With the “revelation” that the US National Security Agency is spying on millions of Americans for shits and giggles, liberals and conservatives alike are infuriated over the overstepping of executive power. I put “revelation” in quotes, because everything the NSA has been doing was functionally spelled out in the Patriot Act, which we’ve somehow managed to reauthorize three times.
Although a military judge found Bradley Manning not guilty of aiding the enemy, the guilty verdicts on other charges revealed this week will leave him languishing in military jail for up to 130 years. This is the sacrifice he has paid for exposing the truth about US war crimes in Iraq, including this infamous massacre: www.collateralmurder.com - a harrowing gun-sight view of an Apache helicopter slaughtering a couple of armed men and a much larger group of civilians on a Baghdad street in July, 2007.
There is no doubt that the severity of the government response to Bradley deliberately seeks to intimidate future whistleblowers. What does the future hold for those who expose injustices committed by their government, in their name?
"Contrary to widespread panic, massive leaks of classified material tend to enhance national security as the new information can prevent the kind of reckless, poorly-informed decisions that have squandered so much blood and money, from Southeast Asia to Iraq" says Chase Madar, author of The Passion of Bradley Manning: The Story Behind the Wikileaks Whistleblower.
He argues that there is absolutely no evidence to show that any US soldier or civilian has been harmed by the information that Bradley Manning leaked. It is remarkable that the same people who are incredibly tight-lipped when it comes to civilian casualties in Iraq, Afghanistan and Pakistan are suddenly consumed with moral concern over possible lives lost thanks to Wikileaks and Bradley Manning. "We have seen thousands of people killed in real wars from the government's reckless actions", says Chase.
The US’s main problem is, in fact, "a cult of extreme levels of dystopian secrecy. Washington classified 92 million documents in 2011. To put things in perspective, what Bradley Manning leaked is less than 1% of that."
Looking to the long-term effect of this case on civil liberties, government secrecy and investigative journalism, Chase calls the verdict this week a "very bad thing for journalism" as it will "encourage the US government to use the espionage act of 1917 as a weapon against domestic leakers and whistleblowers". That will, in turn, have a chilling effect on a great deal of essential journalism; journalism that has relied on illicit leaks of classified information for decades and decades (just think of the Pentagon papers, Watergate and drone strike program).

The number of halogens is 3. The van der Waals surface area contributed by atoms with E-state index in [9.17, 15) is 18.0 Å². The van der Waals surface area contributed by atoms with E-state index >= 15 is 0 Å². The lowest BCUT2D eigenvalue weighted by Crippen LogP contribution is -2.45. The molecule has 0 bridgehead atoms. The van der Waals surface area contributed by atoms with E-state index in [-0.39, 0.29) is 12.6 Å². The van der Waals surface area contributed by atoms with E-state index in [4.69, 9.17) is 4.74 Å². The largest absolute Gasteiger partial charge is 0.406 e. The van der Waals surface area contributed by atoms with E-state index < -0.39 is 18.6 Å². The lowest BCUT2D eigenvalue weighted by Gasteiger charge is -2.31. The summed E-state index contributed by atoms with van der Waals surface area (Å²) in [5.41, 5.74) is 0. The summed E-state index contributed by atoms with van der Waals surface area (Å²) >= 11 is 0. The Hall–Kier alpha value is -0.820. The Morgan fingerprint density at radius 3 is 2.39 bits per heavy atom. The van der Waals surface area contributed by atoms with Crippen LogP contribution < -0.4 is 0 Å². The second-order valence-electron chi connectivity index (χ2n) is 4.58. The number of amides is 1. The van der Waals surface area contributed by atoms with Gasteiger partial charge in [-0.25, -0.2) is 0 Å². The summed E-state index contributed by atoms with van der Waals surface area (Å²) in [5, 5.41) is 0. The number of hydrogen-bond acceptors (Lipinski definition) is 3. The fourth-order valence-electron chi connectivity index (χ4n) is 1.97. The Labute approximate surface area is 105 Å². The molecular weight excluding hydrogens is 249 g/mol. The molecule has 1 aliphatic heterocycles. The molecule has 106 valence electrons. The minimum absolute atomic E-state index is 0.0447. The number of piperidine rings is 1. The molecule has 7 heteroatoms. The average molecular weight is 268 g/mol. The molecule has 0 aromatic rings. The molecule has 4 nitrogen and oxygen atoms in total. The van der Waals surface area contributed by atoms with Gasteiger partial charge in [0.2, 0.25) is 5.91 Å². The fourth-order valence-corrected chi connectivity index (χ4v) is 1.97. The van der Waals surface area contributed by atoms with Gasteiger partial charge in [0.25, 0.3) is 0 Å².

The Passion of Bradley Manning by Chase Madar tells the story behind the Wikileaks whistleblower, revealing who Bradley Manning is and why he commited the largest security breach in American history. Read his
At the beginning of the year we published another twelve titles in our seventh edition of The Radical Thinkers series including works by Alain Badiou, Willhelm Reich, Max Horkheimer, Simon Critchley and Ludwig Feuerbach. A fortnightly series of events introducing this latest set was held at the ICA in London, with the help of Peter Hallward, Stella Sandford, Esther Leslie, Federico Campagna and Nina Power. Through passionate discussions which took theory to a public forum outside of the academy, the events aimed to make clear why these writers should be read today. Verso believe that the writers in this series are just as accessible as most of those who are presented to us as 'public intellectuals' or 'popular philosophers' - yet they are far more pertinent and thought provoking.
This past week, McDonalds invited outrage when, as part of a newly-launched website designed to help minimum-wage employees plan their budget, they posted a laughably unrealistic sample monthly budget.
Though the budget offered much to be upset about, the crowning offense was the suggestion that workers hold two near full-time, minimum-wage jobs to meet their basic living expenses. Not only does this underscore the growing divide between the minimum-wage and a living wage, but it brings to light another glaring fallacy of the sample budget: with many struggling to find one full-time job, who can manage to find two? Jane McAlevey, author of Raising Expectations (and Raising Hell), joined Dawn Rasmussen and Sylvia Allegretto on HuffPo Live to discuss the both the problems with the McDonalds sample budget and the alarming rise of part-time employment when so many are desperate for full-time work.
Visit the Huffington Post to see the video and read the full comments.